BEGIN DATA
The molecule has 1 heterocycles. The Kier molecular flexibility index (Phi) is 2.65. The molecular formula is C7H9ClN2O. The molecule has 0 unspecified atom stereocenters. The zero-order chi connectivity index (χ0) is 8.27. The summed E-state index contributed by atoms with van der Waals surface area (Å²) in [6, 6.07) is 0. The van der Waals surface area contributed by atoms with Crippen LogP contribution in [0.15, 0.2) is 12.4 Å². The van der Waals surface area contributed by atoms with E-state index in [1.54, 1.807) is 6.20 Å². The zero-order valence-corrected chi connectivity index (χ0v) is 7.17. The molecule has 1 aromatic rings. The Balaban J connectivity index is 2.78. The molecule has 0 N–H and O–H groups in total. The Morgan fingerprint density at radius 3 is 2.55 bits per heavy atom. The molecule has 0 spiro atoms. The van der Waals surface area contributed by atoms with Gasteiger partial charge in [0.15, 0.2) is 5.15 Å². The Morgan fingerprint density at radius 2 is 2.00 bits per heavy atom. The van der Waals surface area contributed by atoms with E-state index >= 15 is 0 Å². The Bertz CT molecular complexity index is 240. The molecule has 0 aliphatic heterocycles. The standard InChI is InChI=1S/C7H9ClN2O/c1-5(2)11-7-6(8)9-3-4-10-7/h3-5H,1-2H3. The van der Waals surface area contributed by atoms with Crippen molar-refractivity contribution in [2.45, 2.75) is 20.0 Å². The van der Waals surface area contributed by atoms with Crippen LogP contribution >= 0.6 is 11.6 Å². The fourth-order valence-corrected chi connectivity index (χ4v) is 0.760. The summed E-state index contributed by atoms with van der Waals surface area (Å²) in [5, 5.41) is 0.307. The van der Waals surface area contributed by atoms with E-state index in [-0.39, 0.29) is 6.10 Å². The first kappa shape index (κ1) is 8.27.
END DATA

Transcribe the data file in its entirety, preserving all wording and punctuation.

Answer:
The molecule has 1 heterocycles. The Kier molecular flexibility index (Phi) is 2.65. The molecular formula is C7H9ClN2O. The molecule has 0 unspecified atom stereocenters. The zero-order chi connectivity index (χ0) is 8.27. The summed E-state index contributed by atoms with van der Waals surface area (Å²) in [6, 6.07) is 0. The van der Waals surface area contributed by atoms with Crippen LogP contribution in [0.15, 0.2) is 12.4 Å². The van der Waals surface area contributed by atoms with E-state index in [1.54, 1.807) is 6.20 Å². The zero-order valence-corrected chi connectivity index (χ0v) is 7.17. The molecule has 1 aromatic rings. The Balaban J connectivity index is 2.78. The molecule has 0 N–H and O–H groups in total. The Morgan fingerprint density at radius 3 is 2.55 bits per heavy atom. The molecule has 0 spiro atoms. The van der Waals surface area contributed by atoms with Gasteiger partial charge in [0.15, 0.2) is 5.15 Å². The Morgan fingerprint density at radius 2 is 2.00 bits per heavy atom. The van der Waals surface area contributed by atoms with E-state index >= 15 is 0 Å². The Bertz CT molecular complexity index is 240. The molecule has 0 aliphatic heterocycles. The standard InChI is InChI=1S/C7H9ClN2O/c1-5(2)11-7-6(8)9-3-4-10-7/h3-5H,1-2H3. The van der Waals surface area contributed by atoms with Crippen molar-refractivity contribution in [2.45, 2.75) is 20.0 Å². The van der Waals surface area contributed by atoms with Crippen LogP contribution >= 0.6 is 11.6 Å². The fourth-order valence-corrected chi connectivity index (χ4v) is 0.760. The summed E-state index contributed by atoms with van der Waals surface area (Å²) in [5, 5.41) is 0.307. The van der Waals surface area contributed by atoms with E-state index in [-0.39, 0.29) is 6.10 Å². The first kappa shape index (κ1) is 8.27.